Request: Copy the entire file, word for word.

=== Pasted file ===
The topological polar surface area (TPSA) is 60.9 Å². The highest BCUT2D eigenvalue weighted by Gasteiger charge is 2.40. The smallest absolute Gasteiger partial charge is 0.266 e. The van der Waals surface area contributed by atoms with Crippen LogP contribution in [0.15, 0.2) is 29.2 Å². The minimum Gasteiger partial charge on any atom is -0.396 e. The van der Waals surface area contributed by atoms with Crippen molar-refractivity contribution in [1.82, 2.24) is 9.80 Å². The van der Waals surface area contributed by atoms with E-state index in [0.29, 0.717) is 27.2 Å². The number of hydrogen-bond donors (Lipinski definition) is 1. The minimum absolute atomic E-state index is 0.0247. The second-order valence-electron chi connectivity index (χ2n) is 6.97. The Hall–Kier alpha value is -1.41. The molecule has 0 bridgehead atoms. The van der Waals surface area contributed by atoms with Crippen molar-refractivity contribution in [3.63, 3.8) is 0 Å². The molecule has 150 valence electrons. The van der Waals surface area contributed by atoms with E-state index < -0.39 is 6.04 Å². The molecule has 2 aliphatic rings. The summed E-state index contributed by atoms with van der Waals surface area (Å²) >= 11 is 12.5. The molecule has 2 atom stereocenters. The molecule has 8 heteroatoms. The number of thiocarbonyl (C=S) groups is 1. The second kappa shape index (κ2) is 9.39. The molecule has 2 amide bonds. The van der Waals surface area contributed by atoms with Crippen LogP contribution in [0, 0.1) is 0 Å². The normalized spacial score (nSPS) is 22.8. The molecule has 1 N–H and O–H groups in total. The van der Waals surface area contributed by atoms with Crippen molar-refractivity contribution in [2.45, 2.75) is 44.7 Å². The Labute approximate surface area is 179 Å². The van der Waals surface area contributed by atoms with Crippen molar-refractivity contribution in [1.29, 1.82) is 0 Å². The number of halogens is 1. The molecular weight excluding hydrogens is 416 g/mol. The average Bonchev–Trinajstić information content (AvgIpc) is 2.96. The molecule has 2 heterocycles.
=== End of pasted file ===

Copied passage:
The topological polar surface area (TPSA) is 60.9 Å². The highest BCUT2D eigenvalue weighted by Gasteiger charge is 2.40. The smallest absolute Gasteiger partial charge is 0.266 e. The van der Waals surface area contributed by atoms with Crippen LogP contribution in [0.15, 0.2) is 29.2 Å². The minimum Gasteiger partial charge on any atom is -0.396 e. The van der Waals surface area contributed by atoms with Crippen molar-refractivity contribution in [1.82, 2.24) is 9.80 Å². The van der Waals surface area contributed by atoms with E-state index in [0.29, 0.717) is 27.2 Å². The number of hydrogen-bond donors (Lipinski definition) is 1. The minimum absolute atomic E-state index is 0.0247. The second-order valence-electron chi connectivity index (χ2n) is 6.97. The Hall–Kier alpha value is -1.41. The molecule has 0 bridgehead atoms. The van der Waals surface area contributed by atoms with Crippen molar-refractivity contribution in [3.63, 3.8) is 0 Å². The molecule has 150 valence electrons. The van der Waals surface area contributed by atoms with E-state index < -0.39 is 6.04 Å². The molecule has 2 aliphatic rings. The summed E-state index contributed by atoms with van der Waals surface area (Å²) >= 11 is 12.5. The molecule has 2 atom stereocenters. The molecule has 8 heteroatoms. The number of thiocarbonyl (C=S) groups is 1. The second kappa shape index (κ2) is 9.39. The molecule has 2 amide bonds. The van der Waals surface area contributed by atoms with Crippen LogP contribution in [0, 0.1) is 0 Å². The normalized spacial score (nSPS) is 22.8. The molecule has 1 N–H and O–H groups in total. The van der Waals surface area contributed by atoms with Crippen molar-refractivity contribution in [2.45, 2.75) is 44.7 Å². The Labute approximate surface area is 179 Å². The van der Waals surface area contributed by atoms with Crippen molar-refractivity contribution in [1.29, 1.82) is 0 Å². The number of halogens is 1. The molecular weight excluding hydrogens is 416 g/mol. The average Bonchev–Trinajstić information content (AvgIpc) is 2.96. The molecule has 2 heterocycles.